Portugal. The Man are a clever lot; the major-label indie rockers are no strangers to well-conceived mischief, whether it's in videos, on-stage antics, or subtly hidden subversions in song lyrics. None of this will come across as blatantly as it does on Woodstock, the band's eighth studio album and first in four years. Woodstock was actually recorded twice; with producer Mike D and a lot of time, they cut enough material for a double album, then chucked it all, starting again with only fragments from the early sessions. The title was inspired by frontman John Gourley's dad's first-day ticket stub from the Woodstock festival, so much so that set opener "Number One" is electronically enhanced indie dance-psych that samples Richie Havens' "Freedom" from the Woodstock festival's soundtrack in the intro. Guest vocalist Son Little takes his tune and interweaves it with the band's contrasting melody and lyrics. On this set, Portugal. The Man continue to work with Mike D. but also with Danger Mouse and John Hill. They enlisted no less than nine engineers and more than 20 guest musicians and singers, and Woodstock sounds like it. It's an enormous-sounding, splashy album.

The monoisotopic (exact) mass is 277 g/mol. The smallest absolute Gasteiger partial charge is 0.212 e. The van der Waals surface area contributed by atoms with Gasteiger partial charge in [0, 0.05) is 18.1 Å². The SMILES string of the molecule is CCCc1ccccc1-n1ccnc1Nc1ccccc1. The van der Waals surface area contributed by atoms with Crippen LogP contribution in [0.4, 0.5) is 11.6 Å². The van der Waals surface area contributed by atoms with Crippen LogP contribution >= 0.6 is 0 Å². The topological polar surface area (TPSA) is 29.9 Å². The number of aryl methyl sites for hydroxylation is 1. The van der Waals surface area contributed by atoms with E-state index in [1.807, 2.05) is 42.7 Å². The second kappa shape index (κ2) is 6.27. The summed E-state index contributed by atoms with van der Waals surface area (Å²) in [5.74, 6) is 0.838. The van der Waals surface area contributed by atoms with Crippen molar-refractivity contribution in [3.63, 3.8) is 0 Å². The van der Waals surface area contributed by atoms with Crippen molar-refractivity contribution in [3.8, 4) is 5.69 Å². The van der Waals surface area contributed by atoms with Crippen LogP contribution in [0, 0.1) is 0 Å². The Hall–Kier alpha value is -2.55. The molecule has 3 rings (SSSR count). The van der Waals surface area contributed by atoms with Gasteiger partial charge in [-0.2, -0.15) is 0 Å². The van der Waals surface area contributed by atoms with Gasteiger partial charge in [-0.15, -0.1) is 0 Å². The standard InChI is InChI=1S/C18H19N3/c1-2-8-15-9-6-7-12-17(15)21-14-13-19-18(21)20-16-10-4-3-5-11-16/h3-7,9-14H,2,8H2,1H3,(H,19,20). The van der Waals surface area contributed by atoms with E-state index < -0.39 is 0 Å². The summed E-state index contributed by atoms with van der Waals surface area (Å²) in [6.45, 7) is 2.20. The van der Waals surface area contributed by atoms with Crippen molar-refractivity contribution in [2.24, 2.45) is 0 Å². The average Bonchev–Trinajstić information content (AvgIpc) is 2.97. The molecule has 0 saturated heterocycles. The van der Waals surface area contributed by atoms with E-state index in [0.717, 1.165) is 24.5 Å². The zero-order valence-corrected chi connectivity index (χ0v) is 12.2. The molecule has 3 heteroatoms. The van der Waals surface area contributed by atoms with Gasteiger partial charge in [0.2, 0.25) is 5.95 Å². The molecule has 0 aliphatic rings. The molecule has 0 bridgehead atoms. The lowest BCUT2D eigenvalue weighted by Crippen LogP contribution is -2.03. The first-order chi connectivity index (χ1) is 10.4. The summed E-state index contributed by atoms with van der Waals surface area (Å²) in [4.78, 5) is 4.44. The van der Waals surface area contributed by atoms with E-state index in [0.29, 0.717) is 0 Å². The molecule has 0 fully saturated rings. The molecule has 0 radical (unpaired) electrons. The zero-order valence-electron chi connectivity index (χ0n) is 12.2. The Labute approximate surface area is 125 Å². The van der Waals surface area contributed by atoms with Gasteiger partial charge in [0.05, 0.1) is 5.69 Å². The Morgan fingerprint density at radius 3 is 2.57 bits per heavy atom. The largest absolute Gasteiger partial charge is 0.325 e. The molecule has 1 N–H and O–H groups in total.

While the recording contains the band's hyperkinetic, sometimes frantic tapestry of sounds from neo-psych to glam and indie (in places), they've upped their "commercial" ante considerably as evidenced by single "Feel It Still," which has a punchy, fingerpopping rhythm worthy of both Pharrell Williams and Mark Ronson, complete with bumping brass, crisp snares, and Gourley's falsetto. The irony of such an overt pop single isn't lost on the band: They've printed T-shirts that read "I was into Portugal. The Man before they sold out." The pop approach is subversive but you'll need to get to the various song's lyrics to discover it. (No spoilers.) Check the nocturnal loop and groove of "Easy Tiger" that weaves traces of glam and multi-layered psych into its dubby, club-floor stomp. While "Keep On" contains ghost traces of the band's indie past, it's more influenced by alternative R&B and still rocks. The Pharcyde's Fatlip guests on the wonderful, snare/hi-hat/acid-tinged zaniness that is "Mr. Lonely," while the hip-hop drums and Hill's multi-layered, Brian Wilson-esque swooping vocal and backmasked Baroque psych production on "Tidal Wave" are infectious. Closer "Noise Pollution" offers an upfront vocal mix with Mary Elizabeth Winstead & Zoe Manville adding a prominent vocal chorus into the meld of psychedelic pop, hip-hop, and dancefloor tropes in a dense production by Mike D. It'll be interesting to observe how P.TM's longtime fans react to Woodstock, or if it will even matter. They'll certainly retain enough of their base to chart, but the bet is, given how accessible and attractive (and yes, derivative) their loopy brand of pop is, they'll attract an entirely new crop of fans to compensate. Pump your fist, be "a rebel just for kicks now," and most of all, dance like your life depended on it. As far as P.TM is concerned, it does.